ITIF Senior Analyst Stephen Ezell’s article, "America and the World: We’re Number 40!", in September’s Democracy Journal examines how the United States has lost its lead in developing innovation policies (and thus risks losing leadership in high-technology innovation), what other countries have done to capture this lead from the United States, and how we can get it back.
Structuring U.S. Innovation Policy: Creating a White House Office of Innovation Policy
Duke Law School professors Stuart Benjamin and Arti Rai propose that the Obama administration (or Congress, if Congress is willing) create an Office of Innovation Policy that would draw upon, and feed into, existing regulatory review processes but would have the specific mission of being the “innovation champion” within these processes.
Innovation is central to economic growth and to solving a host of pressing societal challenges. It is therefore critical to ensure that the federal agencies’ actions promote innovation, or at least pursue other social objectives in a manner that is least damaging to innovation. There is no formal process within the executive branch to ensure that this happens, however. In particular, the centralized cost-benefit review performed by OMB’s Office of Information and Regulatory Affairs generally ignores the impact of agency actions on innovation. A new Office of Innovation Policy would bridge the gap between the traditional business of government and creating innovative leadership within OMB’s review process.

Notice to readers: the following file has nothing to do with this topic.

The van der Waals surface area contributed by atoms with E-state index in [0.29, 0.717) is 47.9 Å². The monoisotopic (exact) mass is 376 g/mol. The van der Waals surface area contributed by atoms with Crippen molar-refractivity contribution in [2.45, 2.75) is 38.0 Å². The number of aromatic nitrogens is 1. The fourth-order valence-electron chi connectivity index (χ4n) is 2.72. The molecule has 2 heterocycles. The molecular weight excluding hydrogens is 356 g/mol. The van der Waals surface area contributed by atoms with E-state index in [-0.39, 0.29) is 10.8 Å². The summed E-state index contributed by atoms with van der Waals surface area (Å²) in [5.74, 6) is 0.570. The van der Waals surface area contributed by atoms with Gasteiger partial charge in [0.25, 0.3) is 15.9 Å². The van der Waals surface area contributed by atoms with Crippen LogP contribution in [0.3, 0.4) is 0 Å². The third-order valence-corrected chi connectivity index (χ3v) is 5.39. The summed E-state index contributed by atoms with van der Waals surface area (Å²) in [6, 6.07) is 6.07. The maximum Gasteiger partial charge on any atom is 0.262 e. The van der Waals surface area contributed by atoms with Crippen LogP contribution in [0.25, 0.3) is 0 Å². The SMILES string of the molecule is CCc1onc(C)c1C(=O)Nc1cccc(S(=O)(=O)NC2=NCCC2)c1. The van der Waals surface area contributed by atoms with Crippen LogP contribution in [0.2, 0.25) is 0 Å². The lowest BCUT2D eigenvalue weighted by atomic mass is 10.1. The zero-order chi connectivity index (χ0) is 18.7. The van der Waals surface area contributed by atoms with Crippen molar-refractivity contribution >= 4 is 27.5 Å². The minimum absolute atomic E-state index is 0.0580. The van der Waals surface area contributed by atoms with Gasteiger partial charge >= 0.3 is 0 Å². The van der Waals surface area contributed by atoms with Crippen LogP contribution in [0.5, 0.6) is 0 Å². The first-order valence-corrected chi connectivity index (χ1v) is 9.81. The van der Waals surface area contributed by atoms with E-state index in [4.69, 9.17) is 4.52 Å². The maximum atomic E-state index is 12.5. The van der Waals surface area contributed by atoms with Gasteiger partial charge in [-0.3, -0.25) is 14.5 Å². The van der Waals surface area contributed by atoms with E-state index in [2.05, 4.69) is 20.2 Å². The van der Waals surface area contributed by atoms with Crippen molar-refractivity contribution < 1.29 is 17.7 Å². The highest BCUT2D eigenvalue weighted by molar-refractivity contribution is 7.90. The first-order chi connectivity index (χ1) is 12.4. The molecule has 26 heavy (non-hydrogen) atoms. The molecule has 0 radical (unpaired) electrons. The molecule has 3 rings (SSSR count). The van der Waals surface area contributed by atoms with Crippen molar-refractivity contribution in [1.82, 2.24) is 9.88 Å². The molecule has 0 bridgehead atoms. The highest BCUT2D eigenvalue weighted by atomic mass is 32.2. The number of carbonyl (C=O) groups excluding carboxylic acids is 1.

“Stim-Novation”: Investing in Research to Spur Innovation and Boost Jobs
The ideal fiscal stimulus measure not only creates jobs and drives economic activity in the short run but also boosts quality of life and economic growth in the medium and long run. Support for scientific research in the stimulus package accomplishes both goals. In this report, ITIF finds that spurring an additional $20 billion investment in our national research infrastructure will create or retain approximately 402,000 American jobs for one year.